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Capital tax competition and returns to scale

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  • Burbidge, John
  • Cuff, Katherine

Abstract

There is a gap between the predictions of capital tax competition models and the reality they purport to describe. In a standard capital-tax model, with head taxes, capital-importing regions tax capital and capital-exporting regions subsidize capital. In the real-world, competing regions appear to subsidize capital whether or not they are capital importers. We show that by relaxing the standard assumption of constant returns to scale symmetric regions in a Nash equilibrium may all subsidize capital.We also prove that any ine¢ciencies in a non-symmetric Nash equilibria arise entirely from regions’ incentives to manipulate the terms of trade, and not from increasing returns.We also compare our results to those in captial tax competition models without head taxes.
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  • Burbidge, John & Cuff, Katherine, 2005. "Capital tax competition and returns to scale," Regional Science and Urban Economics, Elsevier, vol. 35(4), pages 353-373, July.
  • Handle: RePEc:eee:regeco:v:35:y:2005:i:4:p:353-373
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    Cited by:

    1. Alexei Alexandrov & Özlem Bedre-Defolie, 2011. "Sales tax competition and a multinational with a decreasing marginal cost," ESMT Research Working Papers ESMT-11-01, ESMT European School of Management and Technology.
    2. repec:kap:itaxpf:v:24:y:2017:i:6:d:10.1007_s10797-016-9429-9 is not listed on IDEAS
    3. Marius Brülhart & Mario Jametti & Kurt Schmidheiny, 2012. "Do agglomeration economies reduce the sensitivity of firm location to tax differentials?," Economic Journal, Royal Economic Society, vol. 122(563), pages 1069-1093, September.
    4. Han, Yutao & Pieretti, Patrice & Zou, Benteng, 2014. "Does size asymmetry exacerbate the inefficiency of tax competition?," Economics Letters, Elsevier, vol. 122(1), pages 16-18.
    5. Taiki Susa, 2014. "Capital allocation in an asymmetric tax competition model with agglomeration economies," Letters in Spatial and Resource Sciences, Springer, vol. 7(3), pages 185-193, October.
    6. Jordi Jofre-Monseny, 2010. "Is agglomeration taxable?," Working Papers 2010/15, Institut d'Economia de Barcelona (IEB).
    7. John Burbidge & Katherine Cuff & John Leach, 2004. "Capital Tax Competition with Heterogeneous Firms and Agglomeration Effects (new title: Tax competition with heterogeneous firms)," CESifo Working Paper Series 1277, CESifo Group Munich.
    8. Signe Krogstrup, 2008. "Standard Tax Competition and Increasing Returns," Journal of Public Economic Theory, Association for Public Economic Theory, vol. 10(4), pages 547-561, August.
    9. Matthias Wrede, 2014. "Agglomeration, tax competition, and fiscal equalization," International Tax and Public Finance, Springer;International Institute of Public Finance, vol. 21(6), pages 1012-1027, December.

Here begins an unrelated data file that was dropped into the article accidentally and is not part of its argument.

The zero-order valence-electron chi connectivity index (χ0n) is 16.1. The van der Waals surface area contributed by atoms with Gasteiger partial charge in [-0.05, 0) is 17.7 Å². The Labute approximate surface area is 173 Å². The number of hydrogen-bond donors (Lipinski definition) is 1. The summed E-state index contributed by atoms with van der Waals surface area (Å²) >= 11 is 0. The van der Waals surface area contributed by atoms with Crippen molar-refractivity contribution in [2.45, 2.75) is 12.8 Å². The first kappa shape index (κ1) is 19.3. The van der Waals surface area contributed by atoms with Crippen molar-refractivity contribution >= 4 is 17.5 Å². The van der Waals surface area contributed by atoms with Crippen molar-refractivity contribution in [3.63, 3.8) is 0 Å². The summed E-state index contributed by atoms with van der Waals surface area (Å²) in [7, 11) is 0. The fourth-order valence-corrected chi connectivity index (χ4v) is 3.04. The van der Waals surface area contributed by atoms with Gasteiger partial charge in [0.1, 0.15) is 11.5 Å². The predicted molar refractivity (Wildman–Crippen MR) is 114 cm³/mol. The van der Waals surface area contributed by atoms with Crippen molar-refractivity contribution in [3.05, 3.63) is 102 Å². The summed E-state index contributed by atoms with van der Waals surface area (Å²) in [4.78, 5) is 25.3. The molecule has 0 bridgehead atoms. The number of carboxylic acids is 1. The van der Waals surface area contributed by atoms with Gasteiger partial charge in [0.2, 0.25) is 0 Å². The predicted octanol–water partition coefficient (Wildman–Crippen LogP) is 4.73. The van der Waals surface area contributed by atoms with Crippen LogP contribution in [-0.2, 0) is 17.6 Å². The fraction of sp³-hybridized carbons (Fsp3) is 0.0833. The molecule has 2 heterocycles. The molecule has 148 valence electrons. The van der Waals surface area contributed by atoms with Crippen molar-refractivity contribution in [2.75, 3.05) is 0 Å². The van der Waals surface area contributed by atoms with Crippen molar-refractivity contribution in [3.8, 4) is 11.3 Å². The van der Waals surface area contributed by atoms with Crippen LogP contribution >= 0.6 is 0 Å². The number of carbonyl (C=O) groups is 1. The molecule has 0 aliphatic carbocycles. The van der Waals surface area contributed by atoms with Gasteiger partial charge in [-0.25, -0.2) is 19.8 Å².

10. Brülhart, Marius & Bucovetsky, Sam & Schmidheiny, Kurt, 2015. "Taxes in Cities," Handbook of Regional and Urban Economics, Elsevier.
    11. Jofre-Monseny, Jordi & Solé-Ollé, Albert, 2012. "Which communities should be afraid of mobility? The effects of agglomeration economies on the sensitivity of employment location to local taxes," Regional Science and Urban Economics, Elsevier, vol. 42(1-2), pages 257-268.
    12. Boadway, Robin & Tremblay, Jean-François, 2012. "Reassessment of the Tiebout model," Journal of Public Economics, Elsevier, vol. 96(11), pages 1063-1078.
    13. Fernandez, Gonzalo E., 2005. "A note on tax competition in the presence of agglomeration economies," Regional Science and Urban Economics, Elsevier, vol. 35(6), pages 837-847, November.
    14. Matthias Wrede, 2014. "Asymmetric tax competition with formula apportionment," Letters in Spatial and Resource Sciences, Springer, vol. 7(1), pages 47-60, March.
    15. Burbidge, John & Cuff, Katherine, 2005. "Capital tax competition and returns to scale," Regional Science and Urban Economics, Elsevier, vol. 35(4), pages 353-373, July.
    16. Wei-Bin Zhang, 2008. "Growth and residential distribution with economic structure and amenity: A synthesis of Solow-Uzawa's growth, Alonso's urban, and Muth's housing models," Papers in Regional Science, Wiley Blackwell, vol. 87(2), pages 277-303, June.
    17. Yutao Han, 2013. "Who benefits from partial tax coordination?," CREA Discussion Paper Series 13-24, Center for Research in Economic Analysis, University of Luxembourg.
    18. Luca Barone, 2013. "An ABM for Economics: Micro Explains Macro," Working papers 016, Department of Economics and Statistics (Dipartimento di Scienze Economico-Sociali e Matematico-Statistiche), University of Torino.
    19. Till Gross, 2013. "Capital Tax Competition and Dynamic Optimal Taxation," Carleton Economic Papers 13-08, Carleton University, Department of Economics.

    More about this item

    JEL classification:

    • H71 - Public Economics - - State and Local Government; Intergovernmental Relations - - - State and Local Taxation, Subsidies, and Revenue
    • H77 - Public Economics - - State and Local Government; Intergovernmental Relations - - - Intergovernmental Relations; Federalism
    • R30 - Urban, Rural, Regional, Real Estate, and Transportation Economics - - Real Estate Markets, Spatial Production Analysis, and Firm Location - - - General

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